The Committee would appreciate details of the programmes in place to address the difficulties facing albino women in exercising their rights. Had the State party managed to put a stop to the custom of accusing older women of practising witchcraft? She drew the State party’s attention to the Committee’s general recommendation No. 27 (2010) on older women and protection of their human rights. She wished to know whether the State party took steps to assist women who had been deprived of their liberty to reintegrate into society and build a better life once they had served their sentence. Given that rural communities were sometimes displaced by mining companies, as had happened in the case of the Essakane and Kounkoufouanou communities, she asked how the State party planned to assist and protect such rural populations in the future.
Ms. Taonda Kantiono (Burkina Faso) said that her country had made good progress in improving rural girls’ access to education and had increased capacity in rural areas through building extra classrooms. The Ministry of Education and Literacy had developed a map to identify areas where the Government should intervene to address shortcomings. Non-governmental organizations (NGOs) had also played an important role in improving rural schools. Recent statistics indicated that the gap between the number of rural schools and urban schools was narrowing.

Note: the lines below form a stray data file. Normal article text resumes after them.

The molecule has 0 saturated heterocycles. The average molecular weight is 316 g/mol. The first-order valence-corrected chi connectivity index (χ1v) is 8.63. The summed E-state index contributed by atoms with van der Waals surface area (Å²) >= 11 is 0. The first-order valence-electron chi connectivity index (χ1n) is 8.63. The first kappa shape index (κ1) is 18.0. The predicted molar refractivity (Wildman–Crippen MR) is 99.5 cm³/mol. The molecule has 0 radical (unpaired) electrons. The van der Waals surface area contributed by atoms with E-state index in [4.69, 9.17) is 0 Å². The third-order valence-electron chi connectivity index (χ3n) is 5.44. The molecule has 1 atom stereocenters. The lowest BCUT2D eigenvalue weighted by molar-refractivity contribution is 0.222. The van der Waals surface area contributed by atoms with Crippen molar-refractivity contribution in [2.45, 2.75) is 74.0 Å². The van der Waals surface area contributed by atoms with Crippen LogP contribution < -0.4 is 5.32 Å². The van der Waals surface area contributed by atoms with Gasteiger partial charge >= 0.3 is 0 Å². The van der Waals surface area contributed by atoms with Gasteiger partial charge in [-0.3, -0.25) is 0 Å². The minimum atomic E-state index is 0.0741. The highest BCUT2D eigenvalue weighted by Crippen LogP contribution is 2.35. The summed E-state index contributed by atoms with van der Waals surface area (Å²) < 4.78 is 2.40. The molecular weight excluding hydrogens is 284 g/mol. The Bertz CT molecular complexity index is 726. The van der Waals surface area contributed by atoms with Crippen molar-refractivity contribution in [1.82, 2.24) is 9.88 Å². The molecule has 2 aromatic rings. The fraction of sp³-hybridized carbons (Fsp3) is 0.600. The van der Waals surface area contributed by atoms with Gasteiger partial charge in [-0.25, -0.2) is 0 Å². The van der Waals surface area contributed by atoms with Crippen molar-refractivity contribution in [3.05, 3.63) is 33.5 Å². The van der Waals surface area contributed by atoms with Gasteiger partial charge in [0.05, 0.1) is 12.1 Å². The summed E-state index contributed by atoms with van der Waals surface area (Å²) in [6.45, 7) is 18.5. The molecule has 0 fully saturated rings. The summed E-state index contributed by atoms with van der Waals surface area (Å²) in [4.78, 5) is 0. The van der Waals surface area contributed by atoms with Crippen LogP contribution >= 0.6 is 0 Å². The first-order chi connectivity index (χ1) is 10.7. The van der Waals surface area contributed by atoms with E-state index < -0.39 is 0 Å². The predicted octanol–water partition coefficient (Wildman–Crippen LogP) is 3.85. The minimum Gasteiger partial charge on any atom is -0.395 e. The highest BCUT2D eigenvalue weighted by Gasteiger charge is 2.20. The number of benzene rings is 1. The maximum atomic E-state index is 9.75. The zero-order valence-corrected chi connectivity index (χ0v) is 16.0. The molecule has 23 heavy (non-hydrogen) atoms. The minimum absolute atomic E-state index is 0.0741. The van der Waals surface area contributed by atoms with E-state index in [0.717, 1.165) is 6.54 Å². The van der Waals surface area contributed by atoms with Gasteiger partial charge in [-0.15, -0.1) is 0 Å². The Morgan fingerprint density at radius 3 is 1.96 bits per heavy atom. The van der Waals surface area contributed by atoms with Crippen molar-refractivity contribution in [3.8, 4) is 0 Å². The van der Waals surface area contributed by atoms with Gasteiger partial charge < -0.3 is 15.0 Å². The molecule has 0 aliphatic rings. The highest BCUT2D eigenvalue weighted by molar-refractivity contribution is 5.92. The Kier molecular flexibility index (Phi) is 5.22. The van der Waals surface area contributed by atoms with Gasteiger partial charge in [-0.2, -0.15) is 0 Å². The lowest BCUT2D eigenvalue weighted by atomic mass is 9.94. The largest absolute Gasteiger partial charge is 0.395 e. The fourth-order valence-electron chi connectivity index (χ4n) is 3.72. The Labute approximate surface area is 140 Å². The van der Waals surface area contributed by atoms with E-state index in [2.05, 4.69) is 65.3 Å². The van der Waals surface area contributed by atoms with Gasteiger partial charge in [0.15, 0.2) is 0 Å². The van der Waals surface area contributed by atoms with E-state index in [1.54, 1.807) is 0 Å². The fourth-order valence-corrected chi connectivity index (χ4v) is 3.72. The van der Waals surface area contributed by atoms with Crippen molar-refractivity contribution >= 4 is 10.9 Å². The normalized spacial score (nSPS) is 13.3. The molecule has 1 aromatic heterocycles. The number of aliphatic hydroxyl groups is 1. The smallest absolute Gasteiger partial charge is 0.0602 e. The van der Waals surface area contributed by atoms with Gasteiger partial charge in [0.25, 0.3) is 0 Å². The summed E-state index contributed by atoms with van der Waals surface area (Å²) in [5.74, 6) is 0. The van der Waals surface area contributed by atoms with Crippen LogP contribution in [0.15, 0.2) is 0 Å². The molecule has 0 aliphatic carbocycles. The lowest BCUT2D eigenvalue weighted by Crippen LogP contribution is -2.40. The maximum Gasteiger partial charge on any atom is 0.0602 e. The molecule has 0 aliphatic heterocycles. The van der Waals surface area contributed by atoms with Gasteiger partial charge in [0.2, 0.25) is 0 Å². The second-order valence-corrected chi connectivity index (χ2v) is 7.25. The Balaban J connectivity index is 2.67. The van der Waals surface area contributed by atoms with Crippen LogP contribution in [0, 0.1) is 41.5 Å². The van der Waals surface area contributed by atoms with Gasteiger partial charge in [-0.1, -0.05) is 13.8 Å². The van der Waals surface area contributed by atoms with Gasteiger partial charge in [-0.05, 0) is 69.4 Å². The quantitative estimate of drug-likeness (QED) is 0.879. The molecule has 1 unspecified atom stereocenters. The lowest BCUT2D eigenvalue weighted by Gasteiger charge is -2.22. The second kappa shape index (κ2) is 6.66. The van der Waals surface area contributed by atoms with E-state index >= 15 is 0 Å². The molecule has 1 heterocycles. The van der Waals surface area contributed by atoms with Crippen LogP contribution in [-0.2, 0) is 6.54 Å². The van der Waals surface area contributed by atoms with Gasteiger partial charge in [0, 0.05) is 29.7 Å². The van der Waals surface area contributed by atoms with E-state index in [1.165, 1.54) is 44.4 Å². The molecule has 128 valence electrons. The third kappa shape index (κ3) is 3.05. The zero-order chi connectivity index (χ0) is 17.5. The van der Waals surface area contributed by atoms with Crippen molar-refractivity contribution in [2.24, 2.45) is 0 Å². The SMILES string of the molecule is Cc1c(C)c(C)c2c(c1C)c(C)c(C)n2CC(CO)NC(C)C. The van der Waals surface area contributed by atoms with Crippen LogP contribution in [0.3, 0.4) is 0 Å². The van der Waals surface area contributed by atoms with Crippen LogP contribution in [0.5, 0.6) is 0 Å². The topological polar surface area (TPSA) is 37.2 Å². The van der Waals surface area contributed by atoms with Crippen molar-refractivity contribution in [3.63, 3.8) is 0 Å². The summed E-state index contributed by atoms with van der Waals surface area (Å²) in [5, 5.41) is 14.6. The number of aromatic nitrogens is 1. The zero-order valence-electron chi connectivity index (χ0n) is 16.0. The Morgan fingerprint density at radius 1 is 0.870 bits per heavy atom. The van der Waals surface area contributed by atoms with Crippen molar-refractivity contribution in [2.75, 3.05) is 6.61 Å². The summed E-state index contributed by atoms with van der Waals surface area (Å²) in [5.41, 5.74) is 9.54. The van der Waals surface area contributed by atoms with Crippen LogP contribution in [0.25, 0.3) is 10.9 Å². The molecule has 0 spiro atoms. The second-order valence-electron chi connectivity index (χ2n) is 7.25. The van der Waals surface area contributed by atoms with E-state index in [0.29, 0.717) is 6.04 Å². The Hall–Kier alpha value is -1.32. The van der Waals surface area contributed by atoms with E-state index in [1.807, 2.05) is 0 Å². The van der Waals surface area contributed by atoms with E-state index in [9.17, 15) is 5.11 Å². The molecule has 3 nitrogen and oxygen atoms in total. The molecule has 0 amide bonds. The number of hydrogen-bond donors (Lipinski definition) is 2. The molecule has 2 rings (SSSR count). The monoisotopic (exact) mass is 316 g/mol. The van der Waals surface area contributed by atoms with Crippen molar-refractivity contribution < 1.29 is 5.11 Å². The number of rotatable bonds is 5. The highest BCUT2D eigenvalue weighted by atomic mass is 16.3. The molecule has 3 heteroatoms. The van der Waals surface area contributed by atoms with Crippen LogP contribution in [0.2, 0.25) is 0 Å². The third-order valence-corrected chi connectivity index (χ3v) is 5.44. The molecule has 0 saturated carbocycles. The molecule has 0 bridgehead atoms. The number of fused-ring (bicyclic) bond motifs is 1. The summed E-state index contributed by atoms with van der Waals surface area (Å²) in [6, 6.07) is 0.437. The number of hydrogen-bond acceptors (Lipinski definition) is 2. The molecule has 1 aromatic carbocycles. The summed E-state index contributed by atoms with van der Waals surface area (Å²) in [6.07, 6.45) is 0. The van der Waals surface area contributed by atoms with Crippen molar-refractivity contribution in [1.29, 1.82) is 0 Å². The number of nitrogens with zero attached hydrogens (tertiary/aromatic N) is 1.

Sexual and reproductive health had been introduced into the curriculum, including in science courses. Sexual education was no longer a taboo subject, and girls were free to come forward with their concerns now that counselling services were offered at the secondary school level. Counsellors received regular training and provided practical advice and assistance for girls who encountered difficulties.
To address the problem of school dropout, a range of new educational approaches had been introduced following the adoption of Act No. 013-2007/AN of 30 July 2007 on Education Policy, including methods to assist teachers in identifying children with learning difficulties and providing them with targeted assistance and a tutorial system that allowed more advanced students to help their classmates in the learning process. As a result, school dropout rates had significantly declined over the previous decade, while the enrolment and primary-school completion rates had increased, with girls coming out ahead of boys.
Considering that teenage pregnancy was a growing problem, for which girls and boys alike shared responsibility, the Government was attempting to improve the behaviours of young people, including through disciplinary measures. In addition, girls were provided with information to prevent teenage pregnancy. Nurseries had been established to care for infants whose mothers were in school.
Ms. Ouedraogo (Burkina Faso) said that the Labour Code of 2008 prohibited all employment-related discrimination against women, including unequal pay. Labour inspectorates carried out checks to detect cases of discrimination and also investigated complaints. They had the power to convene employers and employees and, in the event of non-conciliation, could refer disputes to a labour court. Burkina Faso was not bound by any deadline for the ratification of the ILO Convention No. 189; however, the Government was due to discuss the matter with the relevant trade unions, which had included ratification of the Convention in a list of demands.